Fourth Quarter 2013
The strong 2013 equity market rally continued relatively undeterred in the fourth quarter as the S&P 500 finished up over 10% for the quarter and up over 32% for the year, the market’s best since 1995. The market closed the year at an all-time high, only the latest of 52 new peaks set in the year (for the Dow Jones Industrial Average). In a quarter that began with a 16-day government shutdown, improving labor and housing markets and increases in vehicle sales and manufacturing activity painted an improving near-term economic picture. The budget deal that ended the shutdown provided welcome near-term fiscal clarity to investors, sending markets higher.
In Ben Bernanke’s final meeting as Fed Chairman, the Federal Reserve took the improving economic numbers as an opportunity to begin tapering the current round of Quantitative Easing, its programmatic purchases of long-dated government and mortgage-backed securities, beginning in January 2014. The Fed coupled this taper announcement with a change in guidance for the short-term Fed Funds Rate, indicating that the Fed may keep this key rate low for longer than previously expected. The combined effect of these two announcements was interpreted as neutral to moderately accommodative, and markets responded as such. Finally, the Fed made clear that its primary concern is the persistently low rate of inflation, and Bernanke indicated that future interest rate policy will be aimed at elevating it. Bernanke’s long-term legacy may well rest on how successfully his replacement, Federal Reserve veteran Janet Yellen, is able to unwind the over $4 trillion in assets the Federal Reserve has accumulated on its balance sheet. Ten-year treasury yields rose steadily throughout the quarter to finish up at 3.0% (ten-year Treasury bonds declined 2.7% in the quarter).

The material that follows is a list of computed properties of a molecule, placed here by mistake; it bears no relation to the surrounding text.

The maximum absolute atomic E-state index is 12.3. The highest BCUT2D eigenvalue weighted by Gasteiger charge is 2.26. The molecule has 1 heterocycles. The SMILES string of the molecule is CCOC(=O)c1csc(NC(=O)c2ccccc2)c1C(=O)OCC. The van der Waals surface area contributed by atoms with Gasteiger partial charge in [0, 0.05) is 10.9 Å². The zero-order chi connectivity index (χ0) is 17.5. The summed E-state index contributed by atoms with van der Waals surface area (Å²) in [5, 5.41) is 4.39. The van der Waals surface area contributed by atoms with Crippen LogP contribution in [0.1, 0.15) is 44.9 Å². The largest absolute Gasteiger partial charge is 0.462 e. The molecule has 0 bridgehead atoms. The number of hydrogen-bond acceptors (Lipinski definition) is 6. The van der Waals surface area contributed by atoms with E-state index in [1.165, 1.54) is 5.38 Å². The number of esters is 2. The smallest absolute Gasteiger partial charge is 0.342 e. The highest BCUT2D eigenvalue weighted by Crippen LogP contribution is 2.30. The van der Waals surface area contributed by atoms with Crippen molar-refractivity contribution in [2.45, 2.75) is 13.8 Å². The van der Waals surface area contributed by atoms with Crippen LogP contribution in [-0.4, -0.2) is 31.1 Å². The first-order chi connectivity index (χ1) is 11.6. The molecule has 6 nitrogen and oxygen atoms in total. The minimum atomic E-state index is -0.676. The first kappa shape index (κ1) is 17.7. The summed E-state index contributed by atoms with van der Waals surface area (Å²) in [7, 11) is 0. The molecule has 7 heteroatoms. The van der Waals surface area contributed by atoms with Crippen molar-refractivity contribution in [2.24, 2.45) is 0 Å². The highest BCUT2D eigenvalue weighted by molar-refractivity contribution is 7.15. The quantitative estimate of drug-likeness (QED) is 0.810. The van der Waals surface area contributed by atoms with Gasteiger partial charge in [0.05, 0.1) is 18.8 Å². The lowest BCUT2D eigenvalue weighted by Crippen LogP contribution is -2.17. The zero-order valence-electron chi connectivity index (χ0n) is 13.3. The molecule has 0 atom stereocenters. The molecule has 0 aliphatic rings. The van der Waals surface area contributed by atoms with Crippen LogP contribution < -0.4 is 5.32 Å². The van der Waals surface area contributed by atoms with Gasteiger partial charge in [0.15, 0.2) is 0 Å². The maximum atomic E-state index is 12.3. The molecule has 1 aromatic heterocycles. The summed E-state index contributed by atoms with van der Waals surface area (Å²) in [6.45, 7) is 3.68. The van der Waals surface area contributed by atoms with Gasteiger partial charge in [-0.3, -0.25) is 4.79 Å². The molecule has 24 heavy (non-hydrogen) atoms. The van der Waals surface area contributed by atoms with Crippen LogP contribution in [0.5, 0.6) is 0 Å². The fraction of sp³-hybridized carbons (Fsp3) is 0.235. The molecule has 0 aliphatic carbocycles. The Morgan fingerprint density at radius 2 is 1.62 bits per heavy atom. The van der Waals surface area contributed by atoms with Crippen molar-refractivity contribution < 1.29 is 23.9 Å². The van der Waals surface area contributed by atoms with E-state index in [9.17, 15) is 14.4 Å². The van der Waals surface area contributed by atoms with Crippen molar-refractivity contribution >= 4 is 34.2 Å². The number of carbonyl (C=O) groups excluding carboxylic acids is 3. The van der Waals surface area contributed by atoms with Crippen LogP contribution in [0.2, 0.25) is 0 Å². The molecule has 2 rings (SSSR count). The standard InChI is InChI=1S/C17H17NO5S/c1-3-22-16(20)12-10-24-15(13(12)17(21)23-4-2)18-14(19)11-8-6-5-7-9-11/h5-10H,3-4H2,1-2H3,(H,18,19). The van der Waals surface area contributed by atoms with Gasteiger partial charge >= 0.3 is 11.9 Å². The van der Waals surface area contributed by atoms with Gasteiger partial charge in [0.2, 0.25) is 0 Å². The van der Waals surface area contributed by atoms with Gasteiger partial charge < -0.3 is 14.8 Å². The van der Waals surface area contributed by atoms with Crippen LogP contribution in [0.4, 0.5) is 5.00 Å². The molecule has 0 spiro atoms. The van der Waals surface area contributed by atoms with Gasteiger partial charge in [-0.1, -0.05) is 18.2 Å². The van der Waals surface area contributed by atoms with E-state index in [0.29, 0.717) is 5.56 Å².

Globally, the European Central Banks cut the primary interest rate to a record low in November and despite the end of the nearly two-year recession in the second quarter, growth within the Eurozone has continued to be anemic. Also in November, China announced a 60-point economic reform plan that eases the country’s famous one-child policy, liberalizes ownership restrictions on government-owned enterprises, and encourages private sector and foreign investment. The plan, which was put forth by the newly appointed President Xi Jinping and Premier Li Keqiang, aims to boost China’s urban population and help transition to a service- and consumer-driven economy.